2.3.2 Estimates of streamflow and lateral groundwater inputs
Streamflow at each location (Qi) was represented in the model in two ways. Both approaches assume that all net gain in streamflow between the two hydrological stations C5 and C6 is a result of lateral groundwater input from the riparian zone. One scenario assumed that the local gains in streamflow were driven by diffuse groundwater inflow (hereafter referred to as “Diff”, Fig. 3), where the net gain in streamflow is distributed evenly along the C5–C6 reach:
where QC5 and QC6 are streamflow at gauging stations C5 and C6, respectively (both L s−1), Li and Li−1 are the distances between gauging station C5 and sampling locations i and i−1 (both m), respectively, and Ltotal is the total length of the C5–C6 stream reach (1200 m).
The other scenario (hereafter referred to as “UCA”, Fig. 3) was based on Leach et al. (2017), in which lateral groundwater inputs were distributed proportionally to the gain in upslope contributing area at each stream reach:
where QC5 and QC6 are streamflow at gauging stations C5 and C6, respectively (both L s−1), Ai and Ai−1 are the catchment area at locations i and i−1, respectively (both ha), and the difference AC6–AC5 is the total gain in catchment area between gauging stations C5 and C6 (55 ha). This approach emphasized the hydrological contributions of DRIPs, because of their large contributing areas relative to the rest of the riparian zone.
2.3.3 Estimates of in-stream DOC uptake
We considered two different scenarios regarding in-stream DOC uptake. One model assumed that all terrestrial DOC inputs were transported to downstream ecosystems (i.e., pulse-shunt concept; no in-stream DOC uptake), while the other model assumed that stream biota rapidly take up the DOC coming from lateral groundwater inputs (i.e., hotspot concept). We did not consider the scenario that DOC coming from the upstream lake was taken up along the stream, as previous studies in the Krycklan catchment have suggested that this DOC is highly recalcitrant and rarely used by stream biota (Tiwari et al., 2014; Kothawala et al., 2015).
At each location (i), in-stream DOC uptake of lateral groundwater DOC inputs (uptakei, mg C s−1) was estimated as follows:
where DOCgw,i is the DOC concentration of riparian groundwater (mg L−1), Vf is the DOC uptake velocity (mm min−1) associated with riparian carbon, and widthi and lengthi are the mean channel width and the reaction path length of each section, respectively (both m). Based on previous work at this particular study reach, we assumed that in-stream DOC uptake mostly occurred immediately downstream from DRIPs (Lupon et al., 2019). We accounted for this by setting the length of all sections to zero, except for those where a DRIP was located (Fig. 3). At these sections, lengthi was the distance between DRIPs and location i instead of the total length between i−1 and i. This prevented overestimations of reaction times and path lengths over which in-stream uptake took place. For in-stream DOC uptake from riparian groundwater, we used mm min−1. This value is the median Vf for DOC reported in the literature and has been shown to realistically simulate in-stream DOC uptake at a whole river network (Mineau et al., 2016). Because Vf depends on temperature, streamflow, DOC composition, and microbial assemblages, we tested values for Vf ranging between 0.25 and 1.11 mm min−1. These values yielded similar model results for the simulations that considered in-stream DOC uptake.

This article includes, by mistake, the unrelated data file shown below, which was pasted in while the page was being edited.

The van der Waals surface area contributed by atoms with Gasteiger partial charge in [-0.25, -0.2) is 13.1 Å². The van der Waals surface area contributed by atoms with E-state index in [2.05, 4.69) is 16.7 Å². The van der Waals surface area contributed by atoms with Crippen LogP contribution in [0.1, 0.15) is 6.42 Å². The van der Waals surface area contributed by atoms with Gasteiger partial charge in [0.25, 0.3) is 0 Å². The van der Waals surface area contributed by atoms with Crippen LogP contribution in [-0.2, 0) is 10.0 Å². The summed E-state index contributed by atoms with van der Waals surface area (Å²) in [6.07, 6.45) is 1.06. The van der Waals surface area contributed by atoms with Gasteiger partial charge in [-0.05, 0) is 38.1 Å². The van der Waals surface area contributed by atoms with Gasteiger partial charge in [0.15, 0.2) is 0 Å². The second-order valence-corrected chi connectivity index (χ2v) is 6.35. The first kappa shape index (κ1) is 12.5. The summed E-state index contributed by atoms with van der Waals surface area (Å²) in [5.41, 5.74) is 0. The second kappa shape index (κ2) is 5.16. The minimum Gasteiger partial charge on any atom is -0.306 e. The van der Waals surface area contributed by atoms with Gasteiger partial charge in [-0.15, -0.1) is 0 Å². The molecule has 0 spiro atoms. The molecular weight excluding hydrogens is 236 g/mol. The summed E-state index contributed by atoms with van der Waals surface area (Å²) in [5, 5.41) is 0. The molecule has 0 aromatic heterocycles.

2.4 Model uncertainty and performance criteria
For each model, we accounted for uncertainty in modeled stream DOC concentrations (Eq. 1) by incorporating errors in Q observations, water sample analysis, and estimates of both DOCgw and DOC Vf. We assumed normally distributed errors for Qc5 and Qc6 (±10 %, based on repeat streamflow gauging; Karlsen et al., 2016), DOCgw (either ±2 % for sites with measurements based on laboratory analytical precision or ±1 SD – standard deviation – of the mean for sections that rely on estimates), and Vf (±10 %, based on Mineau et al., 2016). For each date, each model was run 10 000 times using random values selected from these parameter distributions. Error estimates in DOCsw,i were tracked downstream since the values become in the computation for the next stream reach.
We evaluated the simulation of each run using two goodness-of-fit metrics, computed using the “hydroGOF” R package (Zambrano-Bigiarini, 2020). First, we computed the percent bias (PBias, %), which measures the average tendency of the simulated values to be larger (PBias > 0 %) or smaller (PBias < 0 %) than their observed ones. We considered that a model successfully simulated the magnitude of stream DOC concentrations if the median value of all the runs was within −5 % and +5 % bias. Second, we calculated the Spearman correlation (R), which shows whether the longitudinal patterns of simulated DOC concentrations mimicked the observed ones. In this case, we considered that a model was capturing the general direction of stream DOC concentrations if the median R of all runs was higher than 0.70.